Fugitive Indian jeweller Nirav Modi will be allowed to appeal on mental health grounds against his extradition from the UK to face charges of embezzling $1.8 billion from a state-owned bank, London’s High Court has ruled.
Mr Modi, 50, known as the jeweller to the stars for his work dressing celebrities from Bollywood and Hollywood, was told in February he would have to return to stand trial in India, a move approved by British Home Secretary Priti Patel.
He fled his homeland two years earlier because of the police investigation into his dealings. Mr Modi is accused of defrauding the Punjab National Bank, money laundering, witness intimidation and destroying evidence.
Judge Martin Chamberlain on Monday said any appeal would be likely to examine whether the decision to extradite was correct given evidence in court about Mr Modi’s depression, his risk of suicide and the ability of Indian authorities to prevent any attempt.
Mr Chamberlain said in his judgment that “the question for me is simply whether the appellant's case on these grounds is reasonably arguable. In my judgment, it is.”
Mr Modi has been held in London’s Wandsworth prison since his arrest in 2019 after he was tracked to his luxury apartment by newspaper reporters.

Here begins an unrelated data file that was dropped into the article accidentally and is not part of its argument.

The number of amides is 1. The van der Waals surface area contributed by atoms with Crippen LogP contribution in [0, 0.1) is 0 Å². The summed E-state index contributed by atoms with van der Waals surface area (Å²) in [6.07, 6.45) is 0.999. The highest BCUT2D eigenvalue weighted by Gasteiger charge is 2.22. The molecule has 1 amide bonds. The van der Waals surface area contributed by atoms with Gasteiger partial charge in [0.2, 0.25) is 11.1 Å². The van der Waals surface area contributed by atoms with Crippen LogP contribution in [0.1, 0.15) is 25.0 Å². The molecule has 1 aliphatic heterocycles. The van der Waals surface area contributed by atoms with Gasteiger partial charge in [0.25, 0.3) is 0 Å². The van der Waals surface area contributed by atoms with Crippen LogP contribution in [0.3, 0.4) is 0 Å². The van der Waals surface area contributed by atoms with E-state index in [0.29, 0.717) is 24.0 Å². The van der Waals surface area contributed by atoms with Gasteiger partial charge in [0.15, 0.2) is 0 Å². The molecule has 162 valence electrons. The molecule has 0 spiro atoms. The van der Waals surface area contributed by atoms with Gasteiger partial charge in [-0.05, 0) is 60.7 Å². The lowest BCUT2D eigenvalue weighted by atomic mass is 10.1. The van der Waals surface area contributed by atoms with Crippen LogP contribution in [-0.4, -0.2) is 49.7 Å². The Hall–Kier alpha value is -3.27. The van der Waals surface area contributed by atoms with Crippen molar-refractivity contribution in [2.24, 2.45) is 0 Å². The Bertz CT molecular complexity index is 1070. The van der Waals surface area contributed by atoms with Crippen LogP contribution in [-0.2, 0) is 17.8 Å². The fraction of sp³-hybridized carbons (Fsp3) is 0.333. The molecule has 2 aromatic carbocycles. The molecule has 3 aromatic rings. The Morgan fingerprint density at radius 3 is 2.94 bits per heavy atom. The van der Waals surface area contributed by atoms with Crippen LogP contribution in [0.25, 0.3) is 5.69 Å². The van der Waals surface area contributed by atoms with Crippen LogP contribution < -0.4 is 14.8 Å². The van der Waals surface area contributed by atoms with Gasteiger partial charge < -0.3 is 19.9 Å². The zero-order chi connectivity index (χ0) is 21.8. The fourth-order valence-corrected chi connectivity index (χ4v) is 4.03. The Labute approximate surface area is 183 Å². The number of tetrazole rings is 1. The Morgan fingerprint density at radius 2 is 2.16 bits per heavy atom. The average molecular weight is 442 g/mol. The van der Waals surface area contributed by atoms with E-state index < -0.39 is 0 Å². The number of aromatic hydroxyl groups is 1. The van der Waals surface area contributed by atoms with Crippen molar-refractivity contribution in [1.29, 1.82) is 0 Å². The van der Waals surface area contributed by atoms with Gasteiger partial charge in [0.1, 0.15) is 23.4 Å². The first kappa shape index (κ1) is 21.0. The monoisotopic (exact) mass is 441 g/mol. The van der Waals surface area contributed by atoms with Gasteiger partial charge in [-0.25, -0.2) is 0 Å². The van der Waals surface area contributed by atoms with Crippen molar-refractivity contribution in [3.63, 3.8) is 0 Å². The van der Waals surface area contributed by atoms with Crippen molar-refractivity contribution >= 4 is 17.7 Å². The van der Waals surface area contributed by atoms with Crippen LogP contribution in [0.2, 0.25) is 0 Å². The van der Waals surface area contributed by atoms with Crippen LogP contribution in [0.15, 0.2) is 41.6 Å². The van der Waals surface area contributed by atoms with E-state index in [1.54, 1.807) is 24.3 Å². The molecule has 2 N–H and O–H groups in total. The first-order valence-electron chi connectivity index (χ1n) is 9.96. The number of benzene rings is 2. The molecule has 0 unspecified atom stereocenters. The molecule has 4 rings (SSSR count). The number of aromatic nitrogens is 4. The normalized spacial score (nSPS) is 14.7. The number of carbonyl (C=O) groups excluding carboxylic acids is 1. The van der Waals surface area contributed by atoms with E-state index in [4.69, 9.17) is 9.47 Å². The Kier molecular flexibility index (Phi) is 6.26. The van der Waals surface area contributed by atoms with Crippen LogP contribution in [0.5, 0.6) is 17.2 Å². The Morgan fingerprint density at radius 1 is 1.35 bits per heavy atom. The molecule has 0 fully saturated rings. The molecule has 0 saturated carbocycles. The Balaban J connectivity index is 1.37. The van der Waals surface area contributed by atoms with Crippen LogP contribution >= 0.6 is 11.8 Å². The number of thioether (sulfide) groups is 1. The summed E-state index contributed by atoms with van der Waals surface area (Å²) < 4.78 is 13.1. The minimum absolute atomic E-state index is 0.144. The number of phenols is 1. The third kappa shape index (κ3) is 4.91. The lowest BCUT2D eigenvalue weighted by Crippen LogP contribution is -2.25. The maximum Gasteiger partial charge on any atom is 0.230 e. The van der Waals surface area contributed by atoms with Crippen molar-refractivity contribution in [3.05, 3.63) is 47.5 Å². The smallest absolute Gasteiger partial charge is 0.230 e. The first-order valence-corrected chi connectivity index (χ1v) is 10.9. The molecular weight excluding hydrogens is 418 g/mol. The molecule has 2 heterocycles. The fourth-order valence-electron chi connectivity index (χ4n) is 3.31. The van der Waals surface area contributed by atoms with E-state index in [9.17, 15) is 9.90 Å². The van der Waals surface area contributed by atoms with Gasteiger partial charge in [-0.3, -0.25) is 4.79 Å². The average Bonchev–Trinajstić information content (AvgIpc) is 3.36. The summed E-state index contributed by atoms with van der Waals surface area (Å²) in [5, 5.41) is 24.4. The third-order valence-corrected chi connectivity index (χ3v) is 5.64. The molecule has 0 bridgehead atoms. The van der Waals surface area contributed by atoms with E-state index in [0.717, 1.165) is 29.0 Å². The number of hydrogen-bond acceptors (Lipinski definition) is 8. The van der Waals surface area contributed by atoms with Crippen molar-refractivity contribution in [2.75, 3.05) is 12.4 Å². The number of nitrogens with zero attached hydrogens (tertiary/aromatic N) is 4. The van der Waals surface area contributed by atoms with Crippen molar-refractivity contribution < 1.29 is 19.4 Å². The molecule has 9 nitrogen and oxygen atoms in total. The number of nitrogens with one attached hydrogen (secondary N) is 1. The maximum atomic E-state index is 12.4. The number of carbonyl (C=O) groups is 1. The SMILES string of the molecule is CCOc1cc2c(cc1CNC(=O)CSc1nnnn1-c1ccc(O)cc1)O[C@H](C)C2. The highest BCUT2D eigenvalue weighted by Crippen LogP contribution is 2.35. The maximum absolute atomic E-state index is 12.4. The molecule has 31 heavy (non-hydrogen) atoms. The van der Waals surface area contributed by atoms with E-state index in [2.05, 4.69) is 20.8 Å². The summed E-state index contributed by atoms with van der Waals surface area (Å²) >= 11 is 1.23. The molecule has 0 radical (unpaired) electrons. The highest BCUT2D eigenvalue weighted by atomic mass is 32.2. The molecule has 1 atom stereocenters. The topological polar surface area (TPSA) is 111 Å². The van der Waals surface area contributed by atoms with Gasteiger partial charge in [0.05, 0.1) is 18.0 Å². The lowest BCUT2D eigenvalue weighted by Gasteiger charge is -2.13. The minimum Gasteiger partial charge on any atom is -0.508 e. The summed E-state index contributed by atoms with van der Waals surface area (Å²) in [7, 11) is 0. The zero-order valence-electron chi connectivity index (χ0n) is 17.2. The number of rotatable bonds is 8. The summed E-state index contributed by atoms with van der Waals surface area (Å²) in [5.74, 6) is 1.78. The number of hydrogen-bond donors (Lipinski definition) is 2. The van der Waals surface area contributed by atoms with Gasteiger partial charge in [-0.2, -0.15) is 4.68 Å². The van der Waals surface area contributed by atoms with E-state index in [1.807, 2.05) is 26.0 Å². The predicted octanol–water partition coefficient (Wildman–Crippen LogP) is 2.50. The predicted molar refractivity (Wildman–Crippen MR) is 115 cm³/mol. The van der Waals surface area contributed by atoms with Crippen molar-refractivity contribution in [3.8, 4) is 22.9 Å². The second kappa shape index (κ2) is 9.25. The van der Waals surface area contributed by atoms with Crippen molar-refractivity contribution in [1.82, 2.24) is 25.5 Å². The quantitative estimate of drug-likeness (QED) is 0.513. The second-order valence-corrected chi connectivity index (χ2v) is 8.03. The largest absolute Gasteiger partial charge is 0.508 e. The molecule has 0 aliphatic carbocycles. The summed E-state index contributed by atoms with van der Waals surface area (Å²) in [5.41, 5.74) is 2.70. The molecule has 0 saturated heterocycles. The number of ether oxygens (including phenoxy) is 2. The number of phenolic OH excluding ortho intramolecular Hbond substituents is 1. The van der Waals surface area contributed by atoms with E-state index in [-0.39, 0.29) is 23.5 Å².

His health has been examined in prison. A psychiatrist called by Mr Modi’s legal team said Mr Modi posed "a substantial, albeit not immediate, risk of suicide", while another expert argued that the prison in which he would be held in Mumbai “struggles to provide proper psychological care for inmates”.
Mr Modi is one of a number of high-profile Indian businessmen being sought by Narendra Modi, India’s Prime Minister, in an effort to tackle high-level crime. Three decades of extradition efforts have resulted in only three people returning to face justice.
Both Nirav Modi and Vijay Mallya, the brewing and aircraft tycoon, face extradition in a sign of growing political pressure to retrieve the country’s highest-profile fugitives. Mr Mallya was declared bankrupt while fighting his extradition in London.
An attempt in January by the US government to extradite the WikiLeaks publisher Julian Assange from the UK to face espionage charges failed, as a judge ruled he was a serious suicide risk if he were transferred. Washington has challenged the decision.